Saturday, February 12, 2011

Release - Federal Way City Hall Gets Salmon Friendly

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February 10, 2011    

Hollie Shilley 
Water Quality Specialist 
Chris Carrel 
Communication & Grant Coordinator 

Federal Way City Hall Gets Salmon Friendly 

Federal Way Mayor Skip Priest recently welcomed 250 new guests to City Hall – an aquarium  full of baby Coho salmon. The recently hatched fish are being raised by staff and are on display as part of an educational program on stormwater and healthy creeks.

“These 250 little fry are ambassadors to the public, reminding us of the importance of protecting our environment,” said Mayor Skip Priest. “Salmon are an important part of Federal Way. They live in our local streams like Hylebos Creek and are an indicator of the health of our environment.”

The Salmon in City Hall project is being nurtured by Water Quality Specialist Hollie Shilley, who acquired the tank and equipment through Department of Ecology grant funding intended to support the City’s stormwater permit.  The eggs were obtained from the Soos Creek Hatchery January 13th and hatched two weeks later. The juvenile salmon are on display in the Community Development department public area and will be released to Hylebos Creek this spring.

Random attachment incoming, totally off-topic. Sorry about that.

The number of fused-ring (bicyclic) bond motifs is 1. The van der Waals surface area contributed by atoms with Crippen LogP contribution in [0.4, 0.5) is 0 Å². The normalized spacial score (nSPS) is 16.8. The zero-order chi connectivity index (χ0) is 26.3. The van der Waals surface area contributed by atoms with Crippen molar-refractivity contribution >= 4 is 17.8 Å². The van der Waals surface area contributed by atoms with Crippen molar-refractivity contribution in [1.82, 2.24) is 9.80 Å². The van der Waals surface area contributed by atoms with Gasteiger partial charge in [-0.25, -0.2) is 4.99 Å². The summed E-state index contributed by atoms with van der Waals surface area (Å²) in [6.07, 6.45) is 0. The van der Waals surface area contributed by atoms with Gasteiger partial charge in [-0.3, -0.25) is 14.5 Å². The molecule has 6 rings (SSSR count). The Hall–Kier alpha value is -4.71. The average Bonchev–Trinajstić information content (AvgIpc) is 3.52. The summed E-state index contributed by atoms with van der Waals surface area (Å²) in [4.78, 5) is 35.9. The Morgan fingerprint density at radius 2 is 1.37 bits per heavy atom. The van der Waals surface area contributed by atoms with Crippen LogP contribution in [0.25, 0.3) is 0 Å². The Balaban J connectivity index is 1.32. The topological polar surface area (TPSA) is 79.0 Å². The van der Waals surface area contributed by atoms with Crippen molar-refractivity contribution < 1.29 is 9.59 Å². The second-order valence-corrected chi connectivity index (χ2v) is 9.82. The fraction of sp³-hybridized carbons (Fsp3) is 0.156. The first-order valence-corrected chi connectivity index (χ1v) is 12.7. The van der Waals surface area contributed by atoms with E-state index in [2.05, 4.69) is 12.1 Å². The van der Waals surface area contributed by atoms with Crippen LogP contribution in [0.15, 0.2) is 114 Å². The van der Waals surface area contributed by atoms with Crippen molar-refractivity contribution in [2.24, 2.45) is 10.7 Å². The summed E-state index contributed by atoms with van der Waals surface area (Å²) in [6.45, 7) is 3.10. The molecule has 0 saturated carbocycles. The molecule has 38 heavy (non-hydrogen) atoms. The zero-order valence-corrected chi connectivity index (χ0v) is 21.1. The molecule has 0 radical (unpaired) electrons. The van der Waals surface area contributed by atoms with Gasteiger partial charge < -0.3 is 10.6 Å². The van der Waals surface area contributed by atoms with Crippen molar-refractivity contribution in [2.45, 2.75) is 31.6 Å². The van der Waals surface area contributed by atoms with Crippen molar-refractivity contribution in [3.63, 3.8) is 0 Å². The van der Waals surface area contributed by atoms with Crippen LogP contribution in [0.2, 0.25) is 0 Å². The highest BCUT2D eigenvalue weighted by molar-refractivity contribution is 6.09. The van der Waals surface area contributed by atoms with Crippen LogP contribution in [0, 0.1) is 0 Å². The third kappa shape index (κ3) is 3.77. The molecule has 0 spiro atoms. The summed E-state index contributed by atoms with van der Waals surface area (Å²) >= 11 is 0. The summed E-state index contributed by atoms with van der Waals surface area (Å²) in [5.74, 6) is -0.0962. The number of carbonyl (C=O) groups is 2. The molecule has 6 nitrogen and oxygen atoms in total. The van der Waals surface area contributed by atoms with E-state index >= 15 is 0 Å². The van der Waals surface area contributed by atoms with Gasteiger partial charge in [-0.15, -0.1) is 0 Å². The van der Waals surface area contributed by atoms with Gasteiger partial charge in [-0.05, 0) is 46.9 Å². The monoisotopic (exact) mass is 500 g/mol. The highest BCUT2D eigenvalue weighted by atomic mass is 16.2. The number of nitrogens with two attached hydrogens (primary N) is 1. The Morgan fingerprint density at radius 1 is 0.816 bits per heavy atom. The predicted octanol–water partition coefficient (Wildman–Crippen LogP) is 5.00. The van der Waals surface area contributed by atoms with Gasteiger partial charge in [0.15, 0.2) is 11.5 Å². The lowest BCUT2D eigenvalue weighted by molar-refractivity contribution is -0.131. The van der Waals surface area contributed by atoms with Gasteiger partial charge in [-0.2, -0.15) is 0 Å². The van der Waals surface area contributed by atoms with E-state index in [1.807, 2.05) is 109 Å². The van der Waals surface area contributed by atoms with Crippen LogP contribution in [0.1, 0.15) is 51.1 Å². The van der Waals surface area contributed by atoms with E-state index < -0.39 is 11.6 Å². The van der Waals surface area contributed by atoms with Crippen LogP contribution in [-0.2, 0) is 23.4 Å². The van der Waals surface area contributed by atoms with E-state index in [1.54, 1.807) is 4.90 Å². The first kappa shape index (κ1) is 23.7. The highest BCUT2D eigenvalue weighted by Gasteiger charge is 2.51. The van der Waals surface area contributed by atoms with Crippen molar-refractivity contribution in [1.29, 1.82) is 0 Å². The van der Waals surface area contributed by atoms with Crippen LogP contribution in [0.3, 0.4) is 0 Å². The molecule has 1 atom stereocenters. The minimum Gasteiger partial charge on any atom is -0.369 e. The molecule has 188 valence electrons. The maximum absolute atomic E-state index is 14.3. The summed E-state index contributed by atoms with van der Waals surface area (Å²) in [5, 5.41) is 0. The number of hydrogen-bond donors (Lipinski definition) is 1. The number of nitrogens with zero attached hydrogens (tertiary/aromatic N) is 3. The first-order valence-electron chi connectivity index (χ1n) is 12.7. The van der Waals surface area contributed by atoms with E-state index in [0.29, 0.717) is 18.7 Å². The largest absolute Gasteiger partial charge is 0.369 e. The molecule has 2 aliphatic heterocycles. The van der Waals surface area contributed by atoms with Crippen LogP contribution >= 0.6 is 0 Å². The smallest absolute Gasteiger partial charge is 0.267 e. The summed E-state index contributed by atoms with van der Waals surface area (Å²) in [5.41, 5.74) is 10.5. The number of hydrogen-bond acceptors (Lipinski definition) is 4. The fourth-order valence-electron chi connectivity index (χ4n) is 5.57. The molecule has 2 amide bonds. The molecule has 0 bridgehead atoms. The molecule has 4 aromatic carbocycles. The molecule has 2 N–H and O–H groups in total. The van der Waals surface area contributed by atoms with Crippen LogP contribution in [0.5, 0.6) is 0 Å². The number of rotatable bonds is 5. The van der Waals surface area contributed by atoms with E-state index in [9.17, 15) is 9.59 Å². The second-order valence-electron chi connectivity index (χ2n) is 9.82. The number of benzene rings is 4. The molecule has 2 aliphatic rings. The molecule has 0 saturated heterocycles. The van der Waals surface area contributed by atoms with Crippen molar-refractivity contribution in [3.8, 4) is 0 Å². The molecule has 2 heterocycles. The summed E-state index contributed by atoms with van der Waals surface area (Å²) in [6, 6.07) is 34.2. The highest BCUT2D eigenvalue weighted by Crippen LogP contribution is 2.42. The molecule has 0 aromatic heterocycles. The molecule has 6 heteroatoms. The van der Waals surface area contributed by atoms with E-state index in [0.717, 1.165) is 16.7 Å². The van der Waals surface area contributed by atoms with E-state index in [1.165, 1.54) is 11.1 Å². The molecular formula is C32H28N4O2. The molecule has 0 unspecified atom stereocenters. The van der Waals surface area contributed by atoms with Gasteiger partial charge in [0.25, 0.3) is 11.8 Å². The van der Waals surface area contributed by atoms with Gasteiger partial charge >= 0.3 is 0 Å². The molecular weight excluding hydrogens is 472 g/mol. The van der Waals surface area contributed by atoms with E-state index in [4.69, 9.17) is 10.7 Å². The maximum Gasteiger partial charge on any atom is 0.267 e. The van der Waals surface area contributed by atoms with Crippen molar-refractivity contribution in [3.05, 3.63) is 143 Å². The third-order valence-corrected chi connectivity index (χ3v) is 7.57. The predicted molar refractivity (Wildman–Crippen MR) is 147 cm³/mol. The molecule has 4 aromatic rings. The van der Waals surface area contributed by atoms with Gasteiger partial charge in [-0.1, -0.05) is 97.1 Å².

“They may be less than a month old, but these baby salmon are the best outreach specialists we have,” said Hollie Shilley. “We have a lot of visitors to City Hall and everyone – residents, developers, children – wants to see what the fish are doing.”

The tank is topped with a scale-model neighborhood, designed and constructed by Hollie Shilley, showing common household activities that contribute to stormwater.  Salmon in City Hall is part of the Surface Water Management division’s ongoing efforts to protect the health of local streams and lakes through improving education about stormwater issues.

The project is supported through the Washington Department of Fish and Wildlife’s Salmon in the Classroom program. The baby salmon are currently less than an inch long and are still absorbing the orange egg sac into their bodies. City staff will raise the fish to the fry stage –– where the fish are still only a few inches long, but will be big enough to find food on their own in the wild.  Come on in and check it out!

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